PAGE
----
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Publisher Description

5-Star Review from Readers' Favorite: 

One spring morning Mama Goose started laying her eggs. She sat on her five eggs for twenty-eight days and Father Goose protected the nest when she went to eat or take a walk. Once the eggs hatched, Mama Goose took her goslings to the pond to learn to swim. All of them jumped into the water except one who felt the water was too cold on his webbed feet. Mama Goose named him Charley and he was different from the other four goslings. Charley had autism. Mama Goose noticed Charley's differences and asked Gus to watch over him while teaching the other goslings how to honk. Charley worked hard to honk like his brothers and sisters. The same thing happened while teaching the goslings how to fly. Charley did not want to leave his home to practice flying. Charley found new friends with whom he was comfortable. His family flock told Charley they would be back to visit him every spring and fall when they migrated and Charley knew his family would always be a part of his life.

Being Charley: Embracing Differences by Dr. Morghan Bosch and Dr. Karen Bosch is a beautiful story about a Canada goose who is different and it conveys the messages of understanding and accepting differences. The author's concept makes autism understandable for young readers with Leyla Caralivanos' wonderful illustrations that give life to the story. It is a good book to help children understand the importance of accepting others for what they are and teaching them understanding and awareness in a good way. The Discussion Questions at the end of the book make it a perfect storybook to use in classrooms and school clubs for interactive sessions to discuss Charley, the story, and its themes. 

Charley invites the reader into his world of autism. Charley sighs,” Being different is not easy!’’ Charley’s siblings like to swim, but the water can be so cold. Honking is loud and hurts Charley’s ears. Flying is fun but Charley prefers to do it upside down because the sun is so bright.  Being Charley: Embracing Differences is a story about Charley, a goose, who has autism. The authors' goal in writing the story is for readers to embrace the uniqueness of individual differences. The story has a theme: Together, we can be different and still belong.  This heartwarming and powerful book breeches many important topics such as acceptance, friendships, kindness,  family, inclusion, and diversity.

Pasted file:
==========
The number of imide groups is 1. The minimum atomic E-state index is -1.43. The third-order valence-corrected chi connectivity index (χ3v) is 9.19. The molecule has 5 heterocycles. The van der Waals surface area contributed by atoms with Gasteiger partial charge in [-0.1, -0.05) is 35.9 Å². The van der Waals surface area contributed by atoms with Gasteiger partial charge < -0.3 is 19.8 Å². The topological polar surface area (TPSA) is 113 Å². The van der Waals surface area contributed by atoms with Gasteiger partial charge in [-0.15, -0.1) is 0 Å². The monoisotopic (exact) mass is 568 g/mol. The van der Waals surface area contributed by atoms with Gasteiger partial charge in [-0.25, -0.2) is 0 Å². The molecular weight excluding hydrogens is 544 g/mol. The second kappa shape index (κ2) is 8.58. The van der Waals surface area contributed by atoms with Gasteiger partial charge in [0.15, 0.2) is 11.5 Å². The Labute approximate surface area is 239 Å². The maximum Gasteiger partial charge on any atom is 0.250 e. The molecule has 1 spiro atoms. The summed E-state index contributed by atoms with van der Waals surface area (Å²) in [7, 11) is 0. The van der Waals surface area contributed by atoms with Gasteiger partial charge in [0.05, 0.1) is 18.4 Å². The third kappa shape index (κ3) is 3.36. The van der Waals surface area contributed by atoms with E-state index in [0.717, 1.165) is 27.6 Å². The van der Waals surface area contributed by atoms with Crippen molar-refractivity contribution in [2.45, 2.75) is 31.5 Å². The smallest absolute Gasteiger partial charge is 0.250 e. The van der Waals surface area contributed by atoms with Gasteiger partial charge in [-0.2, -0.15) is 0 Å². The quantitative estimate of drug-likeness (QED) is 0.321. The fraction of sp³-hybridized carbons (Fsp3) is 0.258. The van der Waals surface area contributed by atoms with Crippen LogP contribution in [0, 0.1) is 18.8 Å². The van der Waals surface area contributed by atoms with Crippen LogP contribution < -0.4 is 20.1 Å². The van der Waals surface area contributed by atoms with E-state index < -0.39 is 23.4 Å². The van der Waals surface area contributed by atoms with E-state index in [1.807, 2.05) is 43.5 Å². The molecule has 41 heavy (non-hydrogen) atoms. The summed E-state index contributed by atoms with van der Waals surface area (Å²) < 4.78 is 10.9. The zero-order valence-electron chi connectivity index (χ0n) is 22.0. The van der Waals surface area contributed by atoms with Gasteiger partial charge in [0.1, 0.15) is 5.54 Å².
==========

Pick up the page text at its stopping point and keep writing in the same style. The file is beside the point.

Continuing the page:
“Charleys” are often misunderstood. These authors captured the real struggles of an autistic child such as their sensitivity to noise; adjusting to change in surroundings and making friends and learning how to develop friendships. 


-Dr. Linda Scott, Teacher, principal and school administrator

 This book is a lovely example of how, in today’s current state of affairs, it is so important for each of us to recognize our individual differences and the unique gifts we have to offer.  I hope we never forget to take time to learn from those around us. 

 - Jan Garner, Director of special education 

 Thank you for writing this book and bringing hope to so many families who have their own version of Charley at home. In a day and age where the focus of “special needs” is frequently on the deficits and difficulties, this book celebrates the strengths and passions of a special little goose.  His love for the night sky establishes a passion for the unique patterns he sees in the stars.  His ingenuity and creativity lead him to find an unconventional and innovative way to fly to avoid the sun’s bright glare.  Although he may be a little different from his peers, he eventually finds his perfect place in the world. Ultimately, Charley finds that which we all want for our own children – happiness. 


-Meghan Roberson, MSEd, SLP/CCC, BCBA-LBA board certified behavior analyst, speech-language pathologist

Being Charley:  Embracing Differences is a delightful tale that reminds us we are all unique, and our value in life is not measured by our abilities.  Charley is different- not less.  My youngest child, Maxwell, like Charley, has autism. He, too, does not like it if it is too noisy, scratchy, or bright.  He, too, has a big brother and sister that adore him ad also get agitated with him at times. He, too, has a family that will always care for him whether near or far. 


-Susan Maxwell Bane, MD, PhD.

January 16
Covenant Books, Inc.
Covenant Books